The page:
Friday, May 15, 2015


The WCL was born in June 15-19, 1920 in The Hague (Netherlands) with the foundation
of the International Federation of Christian Trade Unions IFCTU.
The federation represented 3.366.400 workers affiliated to 10 confederations
in de following countries: Germany, Austria, Belgium, Spain, France, Hungary,
Italy, Netherlands, Swiss and Czechoslovakia.
President was the Swiss Jozef Scherrer.
Secretary General was the Dutch P.J.S. Serrarens.
( see:  J. Insausti, Head of the Press and Information Service of the WCL,
"50 Jaar Internationale vakbewegingsactie in dienst van de werknemers,
Het WVA van 1920 tot 1970", WCL magazine Labor Nr.6, 1970)

We are still working with the documents that were used as reference papers for the WCL debates about the future relations between WCL and ICFTU. Times had changed. Were earlier debates about ways of cooperation, now it went further and it was about a possible merger or creating a complete new international organisation between ICFTU (the big one), the WCL (the small one) and the loose ends that roam here and there in the international trade union movement, the so to say national trade union confederations (some of them ex-communist) which had no international connections.

The IFCTU Secretariat in Utrecht, Netherlands after it had been looted
by the German secret police Gestapo

Paragraph 2 titled “United Action” gives an overview of the development of the relations between WCL and ICFTU. We read that since its Congress in Caracas (1989) and later on in Mauritius(1993) “the WCL put forward a proposal on the creation of a WCL-ICFTU united front. This concept was later on transformed into “united action”, mainly meant with the ICFTU but without excluding other organisations.”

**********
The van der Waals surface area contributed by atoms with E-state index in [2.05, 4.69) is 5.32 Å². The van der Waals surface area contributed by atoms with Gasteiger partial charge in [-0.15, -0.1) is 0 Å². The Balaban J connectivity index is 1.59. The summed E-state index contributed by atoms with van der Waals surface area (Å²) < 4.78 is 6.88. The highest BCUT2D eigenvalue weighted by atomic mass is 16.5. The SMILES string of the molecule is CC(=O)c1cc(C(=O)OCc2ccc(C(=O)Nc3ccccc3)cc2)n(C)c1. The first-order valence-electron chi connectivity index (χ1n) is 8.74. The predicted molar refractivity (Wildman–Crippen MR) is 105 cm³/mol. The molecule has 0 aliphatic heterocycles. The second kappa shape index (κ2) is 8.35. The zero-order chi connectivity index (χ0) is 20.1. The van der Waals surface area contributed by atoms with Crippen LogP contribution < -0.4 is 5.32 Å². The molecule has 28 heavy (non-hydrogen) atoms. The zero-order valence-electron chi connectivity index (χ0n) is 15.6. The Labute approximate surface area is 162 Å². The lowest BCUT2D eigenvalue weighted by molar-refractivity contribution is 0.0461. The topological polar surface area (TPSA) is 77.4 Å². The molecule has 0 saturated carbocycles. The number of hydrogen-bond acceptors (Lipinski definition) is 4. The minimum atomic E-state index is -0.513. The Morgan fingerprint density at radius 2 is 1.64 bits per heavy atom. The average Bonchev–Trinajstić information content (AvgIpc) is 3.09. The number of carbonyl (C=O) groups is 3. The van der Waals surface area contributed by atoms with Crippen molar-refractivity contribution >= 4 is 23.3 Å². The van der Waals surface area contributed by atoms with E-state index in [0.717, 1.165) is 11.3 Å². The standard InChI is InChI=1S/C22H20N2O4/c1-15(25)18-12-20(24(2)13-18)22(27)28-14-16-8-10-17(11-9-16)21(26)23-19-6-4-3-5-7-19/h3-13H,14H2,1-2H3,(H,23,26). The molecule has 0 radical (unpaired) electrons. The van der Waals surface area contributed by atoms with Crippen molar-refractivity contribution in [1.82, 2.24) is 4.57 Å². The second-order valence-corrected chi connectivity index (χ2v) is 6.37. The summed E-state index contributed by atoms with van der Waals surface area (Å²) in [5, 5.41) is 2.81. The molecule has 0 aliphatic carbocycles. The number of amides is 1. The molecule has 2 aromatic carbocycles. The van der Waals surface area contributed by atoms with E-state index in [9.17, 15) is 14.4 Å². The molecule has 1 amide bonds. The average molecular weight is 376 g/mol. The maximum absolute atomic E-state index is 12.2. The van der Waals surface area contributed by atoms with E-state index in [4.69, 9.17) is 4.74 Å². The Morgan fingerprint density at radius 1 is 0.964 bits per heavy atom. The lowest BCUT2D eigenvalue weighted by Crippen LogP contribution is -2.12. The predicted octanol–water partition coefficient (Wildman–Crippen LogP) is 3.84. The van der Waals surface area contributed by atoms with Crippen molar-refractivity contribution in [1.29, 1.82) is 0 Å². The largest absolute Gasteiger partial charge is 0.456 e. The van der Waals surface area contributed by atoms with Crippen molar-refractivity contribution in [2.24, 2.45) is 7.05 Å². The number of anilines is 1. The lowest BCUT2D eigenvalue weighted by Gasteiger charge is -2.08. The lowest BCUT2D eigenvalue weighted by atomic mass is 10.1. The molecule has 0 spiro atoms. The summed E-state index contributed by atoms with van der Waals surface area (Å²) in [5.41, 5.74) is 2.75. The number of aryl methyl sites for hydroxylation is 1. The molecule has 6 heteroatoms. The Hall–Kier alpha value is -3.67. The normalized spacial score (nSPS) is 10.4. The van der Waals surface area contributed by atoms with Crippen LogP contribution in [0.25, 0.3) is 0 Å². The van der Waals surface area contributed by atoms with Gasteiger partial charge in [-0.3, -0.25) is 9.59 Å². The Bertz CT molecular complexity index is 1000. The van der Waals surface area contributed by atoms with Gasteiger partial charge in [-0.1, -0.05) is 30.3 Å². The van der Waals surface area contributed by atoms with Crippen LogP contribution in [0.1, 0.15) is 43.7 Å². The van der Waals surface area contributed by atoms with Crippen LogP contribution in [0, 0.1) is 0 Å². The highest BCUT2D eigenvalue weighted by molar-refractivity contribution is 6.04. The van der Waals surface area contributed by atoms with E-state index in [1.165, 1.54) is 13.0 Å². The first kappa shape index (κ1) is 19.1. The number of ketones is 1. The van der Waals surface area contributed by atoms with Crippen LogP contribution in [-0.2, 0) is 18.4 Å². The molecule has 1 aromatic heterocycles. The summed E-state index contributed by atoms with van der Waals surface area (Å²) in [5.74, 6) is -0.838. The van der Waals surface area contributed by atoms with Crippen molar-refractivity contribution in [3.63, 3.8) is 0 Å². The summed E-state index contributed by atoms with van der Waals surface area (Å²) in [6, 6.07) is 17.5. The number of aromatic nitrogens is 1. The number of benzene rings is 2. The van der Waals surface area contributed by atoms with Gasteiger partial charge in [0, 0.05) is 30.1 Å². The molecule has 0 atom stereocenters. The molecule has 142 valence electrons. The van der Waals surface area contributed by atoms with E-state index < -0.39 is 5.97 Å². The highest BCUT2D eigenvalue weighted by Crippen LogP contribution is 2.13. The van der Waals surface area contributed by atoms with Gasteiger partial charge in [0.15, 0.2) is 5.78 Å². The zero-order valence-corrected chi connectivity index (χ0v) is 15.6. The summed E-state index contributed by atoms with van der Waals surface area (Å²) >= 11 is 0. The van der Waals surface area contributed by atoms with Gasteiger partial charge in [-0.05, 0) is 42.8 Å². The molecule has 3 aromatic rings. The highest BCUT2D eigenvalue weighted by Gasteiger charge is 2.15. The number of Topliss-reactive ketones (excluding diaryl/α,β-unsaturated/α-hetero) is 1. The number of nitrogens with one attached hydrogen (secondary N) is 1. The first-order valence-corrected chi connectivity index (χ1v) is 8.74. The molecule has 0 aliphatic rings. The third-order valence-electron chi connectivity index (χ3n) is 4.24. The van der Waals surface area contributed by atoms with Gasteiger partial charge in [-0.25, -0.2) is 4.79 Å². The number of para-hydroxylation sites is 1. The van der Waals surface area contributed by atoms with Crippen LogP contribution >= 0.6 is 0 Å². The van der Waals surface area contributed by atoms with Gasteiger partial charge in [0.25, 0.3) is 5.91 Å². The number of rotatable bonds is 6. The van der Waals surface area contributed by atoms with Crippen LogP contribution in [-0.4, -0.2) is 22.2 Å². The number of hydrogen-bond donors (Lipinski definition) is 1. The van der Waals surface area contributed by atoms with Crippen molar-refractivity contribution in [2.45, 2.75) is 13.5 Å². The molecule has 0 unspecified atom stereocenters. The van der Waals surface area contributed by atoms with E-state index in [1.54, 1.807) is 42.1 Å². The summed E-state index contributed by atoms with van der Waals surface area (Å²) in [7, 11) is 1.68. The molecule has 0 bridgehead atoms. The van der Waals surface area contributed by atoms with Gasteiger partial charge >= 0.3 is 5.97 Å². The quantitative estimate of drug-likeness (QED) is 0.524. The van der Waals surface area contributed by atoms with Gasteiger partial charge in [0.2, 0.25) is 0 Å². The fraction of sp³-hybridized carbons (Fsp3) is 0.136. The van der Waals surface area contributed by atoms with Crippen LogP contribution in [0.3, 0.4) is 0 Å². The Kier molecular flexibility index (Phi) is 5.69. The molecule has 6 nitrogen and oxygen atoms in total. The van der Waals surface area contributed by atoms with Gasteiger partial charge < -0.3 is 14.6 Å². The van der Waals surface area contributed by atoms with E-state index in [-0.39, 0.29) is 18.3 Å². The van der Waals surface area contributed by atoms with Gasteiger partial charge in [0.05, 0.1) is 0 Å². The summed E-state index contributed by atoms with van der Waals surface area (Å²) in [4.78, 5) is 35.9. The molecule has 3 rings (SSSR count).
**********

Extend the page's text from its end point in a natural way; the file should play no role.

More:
In 1946, one year after the end of World War II, the IFCTU Congress gathered
in Amsterdam and celebrated its 25th birthday.
Originally it had to be held in The Hague where the IFCTU had been founded
but the city still stayed in ruins.
During this Congress a resolution was adapted
in which the IFCTU declared itself prepared to cooperate
with other 
international trade unions,
such as the World federation of Trade Unions (WFTU). (see: J. Insausti, page 21)

It is written in the document that after the end of the Cold War, with the collapse of communism in the Soviet Empire, the ICFTU became more respectful to the WCL:
- In 1993, the WCL regained a seat in the ILO Governing Body.
- TUAC Vice Presidency has been in hands of Belgium's ACV/CSC.
- Several agreements between the ICFTU and WCL were made in 2002 to organise common meetings at the IMF and World Bank level.
-Since 2000, the WCL, participates, together with Global Unions, in the World Economic Forum of Davos.
- The ICFTU decided to work together with the WCL in 2001, within the framework of the annual organisation of the World Social Forum.
- “Their exist good cooperation links with the ICFTU at the United Nations level. The ICFTU's veto on the participation of the WCL and its organisations in Global Compact (a UN initiative to make agreements between multinationals and trade unions) has been recently lifted.”

On the left WCL Secretary General August Vanistendael
and on the right WCL President Gaston Tessier
who brought between 1949 and 1960
the WCL to Asia, Africa and Latin America.(see: J.Insausti, page  31)

However within the ILO, the main UN institute for employees and employers to develop a social dialogue on world level, the WCL was marginalized: “The issue of the ILO and the elections for the Governing Body remains of the essence. The Workers' Group working procedures (simple majority) supply the ICFTU with a de facto monopoly-based situation, which leads to the sub-representation of the other members. This situation can also be seen in the other ILO structures and specially, within ACTRAV.” (Point 2.3)